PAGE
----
Johann Sebastian Bach (1685-1750) is primarily known as a classical composer of Christian music. It was rare that he strayed from religious themes in his music, but when he did it was for a purpose. One such occasion was when he wrote "Schweigt stille, plaudert nicht" ("Be still, Stop Chattering"), a composition devoted to coffee... Continue Reading →
J.R.R. Tolkien and C.S. Lewis were inseperable friends, but despite that, Tolkien felt the need to put his friend on notice prior to reading one of his newest works: "I warn you, if you bore me, I shall take my revenge."
The next time you are in Denmark and see a traffic sign that says, "Fartkontrol", don't be so quick to hold your nose and snicker. It actually is warning you that the speed limit is highly enforced.
Dorothy Parker (August 22, 1893 – June 7, 1967) was a master of words and knew how to use them to make a point. As a critic, poet, and essayist, everything and everyone was fair game for her brilliant and ruthless prose. She once observed, "The first thing I do in the morning is... Continue Reading →
“Outside of a dog, a book is man’s best friend. Inside of a dog it’s too dark to read.”—Groucho Marx
He may have been the most powerful man in the world, but John F. Kennedy learned that there are some things even the President of the United States can't do. He commanded a military of nearly 3 million people who would follow his orders without question, but there was one person to whom he needed to... Continue Reading →
When an actress asked Father Mugnier if it was a sin for her to look at herself naked in a mirror, the priest gave a cursory glance at her decidedly unfit figure and responded, "No, madame, it's an error." source: Skinner, C. O. (1963). Elegant Wits and Grand Horizontals: Paris - La belle epoque. London:... Continue Reading →
Readers of the December 12, 1897 edition of the New York Journal had no idea that they were seeing something their great-great-grandchildren would still be reading more than a century later. That was the day The Katzenjammer Kids debuted, starting a run that would earn it the distinction of being the longest-running comic strip in history. Rudolph... Continue Reading →
In 2012 the editors of Centralia, Illinois' Morning Sentinel learned the value of one little letter. Red-faced, the editors ran the following correction: "Due to a typing error, Saturday’s story on local artist Jon Henninger mistakenly reported that Henninger’s band mate, Eric Lyday, was on drugs. The story should have read that Lyday was on... Continue Reading →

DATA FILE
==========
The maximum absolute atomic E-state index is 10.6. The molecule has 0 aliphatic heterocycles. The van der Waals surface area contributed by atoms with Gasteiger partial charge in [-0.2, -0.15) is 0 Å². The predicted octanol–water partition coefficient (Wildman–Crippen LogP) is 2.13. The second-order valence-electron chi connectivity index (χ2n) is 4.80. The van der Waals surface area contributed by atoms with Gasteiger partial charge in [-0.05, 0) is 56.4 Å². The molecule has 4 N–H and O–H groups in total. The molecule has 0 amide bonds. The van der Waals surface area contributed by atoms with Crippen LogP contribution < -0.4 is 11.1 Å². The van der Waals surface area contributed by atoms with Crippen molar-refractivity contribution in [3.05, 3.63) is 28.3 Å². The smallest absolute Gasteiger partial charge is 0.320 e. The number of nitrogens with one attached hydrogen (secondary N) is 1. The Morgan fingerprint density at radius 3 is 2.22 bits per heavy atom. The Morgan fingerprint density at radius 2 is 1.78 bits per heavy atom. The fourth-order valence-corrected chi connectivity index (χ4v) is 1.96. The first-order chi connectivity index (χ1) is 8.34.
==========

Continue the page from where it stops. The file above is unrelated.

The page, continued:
Fans of television's The Big Bang Theory are familiar with the memorable episode where Howard's space toilet, the Wolowitz Space Disposal System, went horribly wrong and threatened to turn into a waste distribution system. As it turns out, such a scenario was more closely grounded in fact, rather than comedic fiction. In May 1969 Apollo... Continue Reading →
Benjamin Franklin is credited with some of the greatest ideas of all time. Not only was he the inventor of bifocal glasses, the Franklin stove, and lightning rod, but as one of the Founding Fathers of the United States, his ideas surpassed scientific inquiry and helped create a nation. In fact, so wide were his... Continue Reading →
Senator Robert Dole, upon seeing a picture of former presidents Gerald Ford, Jimmy Carter, and Richard Nixon lined up at an official event, pointed them out and identified them, in turn, as "See no Evil. Hear no Evil. And Evil." source
Irish playwright Brendan Behan was known for his sardonic wit. It is unknown whether it was this quality or distraction by his circumstances that led him to utter his last words to the astonished nun who attended him: "Bless you, Sister. May all your sons be bishops."
Theodore Roosevelt was a man's man -- the very image of individualism, strength, and courage. It is hard to imagine anyone making fun of the man who would become the 26th President of the United States. There was a period of time, however, when Roosevelt less resembled the Rough Rider of legend and looked a... Continue Reading →
Pope John XXIII (1881-1963) had an impatience for bureaucracy and a wonderful sense of humor. Sometimes these two qualities came together with memorable results. When asked how many people work at the Vatican, the pontiff famously replied, "About half of them."